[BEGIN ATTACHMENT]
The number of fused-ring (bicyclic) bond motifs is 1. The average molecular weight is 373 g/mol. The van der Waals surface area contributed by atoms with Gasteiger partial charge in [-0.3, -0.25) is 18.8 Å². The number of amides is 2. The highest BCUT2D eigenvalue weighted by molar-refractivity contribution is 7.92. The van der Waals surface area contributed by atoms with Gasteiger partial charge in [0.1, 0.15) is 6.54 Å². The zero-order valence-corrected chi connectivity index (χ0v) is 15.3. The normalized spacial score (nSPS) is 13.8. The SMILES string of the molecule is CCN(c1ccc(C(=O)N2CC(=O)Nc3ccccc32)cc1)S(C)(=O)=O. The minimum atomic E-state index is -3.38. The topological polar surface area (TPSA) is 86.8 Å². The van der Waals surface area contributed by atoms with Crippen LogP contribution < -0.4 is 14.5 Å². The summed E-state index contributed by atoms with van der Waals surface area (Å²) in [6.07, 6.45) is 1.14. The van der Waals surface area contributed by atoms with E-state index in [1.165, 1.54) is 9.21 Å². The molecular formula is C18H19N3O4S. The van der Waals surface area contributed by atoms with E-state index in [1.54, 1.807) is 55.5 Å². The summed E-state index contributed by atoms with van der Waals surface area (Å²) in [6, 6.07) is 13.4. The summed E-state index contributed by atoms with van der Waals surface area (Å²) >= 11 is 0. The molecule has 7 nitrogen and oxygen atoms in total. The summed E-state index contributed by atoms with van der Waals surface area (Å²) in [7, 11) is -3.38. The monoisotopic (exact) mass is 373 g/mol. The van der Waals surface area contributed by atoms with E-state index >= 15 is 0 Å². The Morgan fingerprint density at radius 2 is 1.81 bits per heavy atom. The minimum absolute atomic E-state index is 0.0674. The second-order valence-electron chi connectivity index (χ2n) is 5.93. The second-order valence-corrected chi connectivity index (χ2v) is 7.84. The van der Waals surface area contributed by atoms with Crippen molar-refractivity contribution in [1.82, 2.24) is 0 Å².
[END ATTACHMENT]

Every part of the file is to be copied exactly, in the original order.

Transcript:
The number of fused-ring (bicyclic) bond motifs is 1. The average molecular weight is 373 g/mol. The van der Waals surface area contributed by atoms with Gasteiger partial charge in [-0.3, -0.25) is 18.8 Å². The number of amides is 2. The highest BCUT2D eigenvalue weighted by molar-refractivity contribution is 7.92. The van der Waals surface area contributed by atoms with Gasteiger partial charge in [0.1, 0.15) is 6.54 Å². The zero-order valence-corrected chi connectivity index (χ0v) is 15.3. The normalized spacial score (nSPS) is 13.8. The SMILES string of the molecule is CCN(c1ccc(C(=O)N2CC(=O)Nc3ccccc32)cc1)S(C)(=O)=O. The minimum atomic E-state index is -3.38. The topological polar surface area (TPSA) is 86.8 Å². The van der Waals surface area contributed by atoms with Crippen LogP contribution < -0.4 is 14.5 Å². The summed E-state index contributed by atoms with van der Waals surface area (Å²) in [6.07, 6.45) is 1.14. The van der Waals surface area contributed by atoms with E-state index in [1.165, 1.54) is 9.21 Å². The molecular formula is C18H19N3O4S. The van der Waals surface area contributed by atoms with E-state index in [1.54, 1.807) is 55.5 Å². The summed E-state index contributed by atoms with van der Waals surface area (Å²) in [6, 6.07) is 13.4. The summed E-state index contributed by atoms with van der Waals surface area (Å²) >= 11 is 0. The molecule has 7 nitrogen and oxygen atoms in total. The summed E-state index contributed by atoms with van der Waals surface area (Å²) in [7, 11) is -3.38. The monoisotopic (exact) mass is 373 g/mol. The van der Waals surface area contributed by atoms with E-state index >= 15 is 0 Å². The Morgan fingerprint density at radius 2 is 1.81 bits per heavy atom. The minimum absolute atomic E-state index is 0.0674. The second-order valence-electron chi connectivity index (χ2n) is 5.93. The second-order valence-corrected chi connectivity index (χ2v) is 7.84. The van der Waals surface area contributed by atoms with Crippen molar-refractivity contribution in [1.82, 2.24) is 0 Å².